The Sportswriter has that gritty, realistic feel of an Updike novel.
To this point, it’s not near as dark as Rabbit Run, but the overall “feel” is the same.
Frank Bascombe is a failed novelist-turned successful sportswriter, divorced with 3 kids, one of whom recently passed. His background is sad, but he’s by no means given up on life. More than anything, he seems to be floating through life—simply responding to what comes his way.
The novel just has such an intuitive grasp of the human condition—on the slightly cynical side of things. I love how Frank describes selflessness and friendship in this passage, which follows a meeting with an acquaintance, Walter, who awkwardly reveals he’s gay. Read more
Oh, you thought I was done?
Well, I’m almost finished talking about The Lord of the Rings…after today.
I reviewed the book last week and have moved on to The Sportswriter. But before I officially kick off blog posts about The Sportswriter tomorrow, I thought I’d take a look back at all the posts about The Lord of the Rings.
So here’s a quick rundown if you missed anything: Read more
I’m finished with The Lord of the Rings.
Can I get a round of applause? Thank you.
I’ll be posting my official review tomorrow, but in the meantime I thought I’d share with you the final passage of the novel.
I guess I should give you a SPOILER ALERT here, though it’s really no spoiler, unless knowing that three main characters are alive at the end of the novel would bother you.
The beauty of the passage is its finality. Read more
I usually conduct this little exercise after every 10 books, but I completely forgot after book 70. So I’m a little late this time around.
It’s been nearly 4 years, 70+ books, and 30,000 pages since I started this project. So let’s take a look back. Here are some of the best and the worst from the first 70 books I’ve read this time around. Read more
This is one of my favorite scenes from the three Lord of the Rings movies. This one comes from The Two Towers, and I know it has a little Hollywood screenwriting trickery here.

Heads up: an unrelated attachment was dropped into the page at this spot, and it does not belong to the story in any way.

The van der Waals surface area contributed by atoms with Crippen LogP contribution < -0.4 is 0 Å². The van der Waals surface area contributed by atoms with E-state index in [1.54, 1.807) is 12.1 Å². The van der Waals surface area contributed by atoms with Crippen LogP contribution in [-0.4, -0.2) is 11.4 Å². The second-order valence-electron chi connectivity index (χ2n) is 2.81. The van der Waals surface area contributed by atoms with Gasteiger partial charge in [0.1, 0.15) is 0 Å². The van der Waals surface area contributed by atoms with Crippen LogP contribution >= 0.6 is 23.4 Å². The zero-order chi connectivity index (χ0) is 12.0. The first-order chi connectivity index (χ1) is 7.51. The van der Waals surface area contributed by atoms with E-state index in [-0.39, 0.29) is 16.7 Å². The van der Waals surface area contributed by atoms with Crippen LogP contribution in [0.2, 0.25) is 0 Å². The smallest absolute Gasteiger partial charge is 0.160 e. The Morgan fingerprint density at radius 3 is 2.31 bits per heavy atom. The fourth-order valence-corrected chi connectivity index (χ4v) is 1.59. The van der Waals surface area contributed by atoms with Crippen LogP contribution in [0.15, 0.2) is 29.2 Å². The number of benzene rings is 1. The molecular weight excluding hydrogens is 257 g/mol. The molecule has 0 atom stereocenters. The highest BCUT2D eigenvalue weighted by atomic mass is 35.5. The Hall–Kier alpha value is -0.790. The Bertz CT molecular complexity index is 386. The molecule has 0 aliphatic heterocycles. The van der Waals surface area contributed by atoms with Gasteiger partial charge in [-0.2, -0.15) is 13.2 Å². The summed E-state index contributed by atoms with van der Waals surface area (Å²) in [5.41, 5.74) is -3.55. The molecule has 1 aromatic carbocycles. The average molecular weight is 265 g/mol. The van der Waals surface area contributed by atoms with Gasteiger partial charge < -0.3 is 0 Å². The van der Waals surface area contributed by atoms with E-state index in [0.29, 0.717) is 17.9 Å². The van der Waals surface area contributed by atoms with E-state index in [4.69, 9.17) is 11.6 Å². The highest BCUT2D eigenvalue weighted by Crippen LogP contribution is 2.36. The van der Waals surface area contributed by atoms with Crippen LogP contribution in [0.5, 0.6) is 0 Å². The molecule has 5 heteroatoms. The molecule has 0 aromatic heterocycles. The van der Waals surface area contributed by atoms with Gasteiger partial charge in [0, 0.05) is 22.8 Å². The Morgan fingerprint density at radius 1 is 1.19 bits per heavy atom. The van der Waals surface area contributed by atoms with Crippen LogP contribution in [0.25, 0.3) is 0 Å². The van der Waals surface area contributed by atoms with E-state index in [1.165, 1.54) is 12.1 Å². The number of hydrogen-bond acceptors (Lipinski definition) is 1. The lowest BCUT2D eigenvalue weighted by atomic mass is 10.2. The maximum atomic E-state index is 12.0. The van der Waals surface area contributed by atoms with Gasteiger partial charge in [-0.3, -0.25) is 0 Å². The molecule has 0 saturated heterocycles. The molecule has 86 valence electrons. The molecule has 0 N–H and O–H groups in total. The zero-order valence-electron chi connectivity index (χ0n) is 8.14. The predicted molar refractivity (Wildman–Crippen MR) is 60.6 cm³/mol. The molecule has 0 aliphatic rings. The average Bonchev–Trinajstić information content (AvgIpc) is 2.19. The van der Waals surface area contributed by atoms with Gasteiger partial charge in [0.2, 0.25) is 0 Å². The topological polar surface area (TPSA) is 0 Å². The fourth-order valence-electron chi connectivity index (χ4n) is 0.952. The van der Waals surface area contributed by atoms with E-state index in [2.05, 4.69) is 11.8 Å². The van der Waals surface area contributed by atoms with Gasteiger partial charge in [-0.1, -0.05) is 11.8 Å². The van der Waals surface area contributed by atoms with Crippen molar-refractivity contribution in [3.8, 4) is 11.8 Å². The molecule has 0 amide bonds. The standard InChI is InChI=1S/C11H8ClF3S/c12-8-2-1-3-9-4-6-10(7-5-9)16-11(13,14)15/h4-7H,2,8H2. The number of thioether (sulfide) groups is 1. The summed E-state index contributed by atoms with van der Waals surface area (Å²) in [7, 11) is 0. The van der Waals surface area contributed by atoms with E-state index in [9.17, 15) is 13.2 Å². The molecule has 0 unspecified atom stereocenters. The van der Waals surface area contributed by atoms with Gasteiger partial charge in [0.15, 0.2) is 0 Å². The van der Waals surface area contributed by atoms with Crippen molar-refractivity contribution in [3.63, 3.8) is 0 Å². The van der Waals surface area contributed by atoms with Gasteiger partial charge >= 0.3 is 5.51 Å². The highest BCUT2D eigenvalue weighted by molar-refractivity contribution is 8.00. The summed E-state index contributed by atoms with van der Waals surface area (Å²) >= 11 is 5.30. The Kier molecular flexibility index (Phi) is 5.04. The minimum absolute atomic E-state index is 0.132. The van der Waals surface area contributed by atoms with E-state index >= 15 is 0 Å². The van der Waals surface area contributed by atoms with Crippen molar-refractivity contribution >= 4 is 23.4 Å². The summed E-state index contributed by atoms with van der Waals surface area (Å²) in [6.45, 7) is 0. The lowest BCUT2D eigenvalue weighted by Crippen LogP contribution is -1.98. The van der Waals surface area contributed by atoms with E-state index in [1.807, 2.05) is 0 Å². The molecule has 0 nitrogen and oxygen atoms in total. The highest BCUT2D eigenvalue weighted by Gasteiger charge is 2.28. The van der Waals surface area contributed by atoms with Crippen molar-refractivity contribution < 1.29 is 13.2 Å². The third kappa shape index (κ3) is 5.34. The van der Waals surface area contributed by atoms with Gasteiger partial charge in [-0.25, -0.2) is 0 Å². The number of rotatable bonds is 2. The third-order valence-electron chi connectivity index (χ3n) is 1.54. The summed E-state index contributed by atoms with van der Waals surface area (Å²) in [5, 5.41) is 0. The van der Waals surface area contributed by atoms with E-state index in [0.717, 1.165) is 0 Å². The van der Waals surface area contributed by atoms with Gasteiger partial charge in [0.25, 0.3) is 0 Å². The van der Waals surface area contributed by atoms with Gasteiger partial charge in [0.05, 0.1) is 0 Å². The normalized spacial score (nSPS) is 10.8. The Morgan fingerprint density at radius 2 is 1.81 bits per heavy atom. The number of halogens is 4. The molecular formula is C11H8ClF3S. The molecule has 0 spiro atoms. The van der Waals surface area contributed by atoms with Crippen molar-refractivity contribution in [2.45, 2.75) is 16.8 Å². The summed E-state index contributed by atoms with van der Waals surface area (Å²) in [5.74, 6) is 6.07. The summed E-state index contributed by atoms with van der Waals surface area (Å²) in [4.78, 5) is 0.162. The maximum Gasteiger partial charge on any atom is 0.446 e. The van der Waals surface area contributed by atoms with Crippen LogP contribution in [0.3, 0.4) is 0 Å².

Though a good portion of Sam’s speech does actually appear in the novel, this particular scene does not. In fact, Sam’s monologue about stories happens in Shelob’s cave–correct me if I’m wrong.
But, still, it’s such a great scene. And a lot of the dialogue is actually in the book.
Such a great, great film. Enjoy this classic scene from The Two Towers. Read more
If Gandalf isn’t the wisest character in the history of novels, then I don’t know who is. Okay, Atticus Finch might give him a run for his money.
I just love Gandalf. His wisdom, patience, his incredible display of force when needed, and his discernment of when to use said force.
He’s one of my favorite characters, and I think that’s because a lot of what he says ties in to my faith and personal beliefs.
This passage from The Fellowship of the Ring is a good example. He’s responding to Frodo, who questions why Gandalf didn’t kill Gollum when he had the opportunity. Read more
What is it about these verses that send shivers down my spine?
Have I become a Lord of the Rings fanboy?
I mean, I’ve always loved the books. And I thought the movies were amazing. I’ve watched each of them 3 times.
And this verse just makes me giddy. It’s so good, so perfect, and such a great setup for the entire story. Read more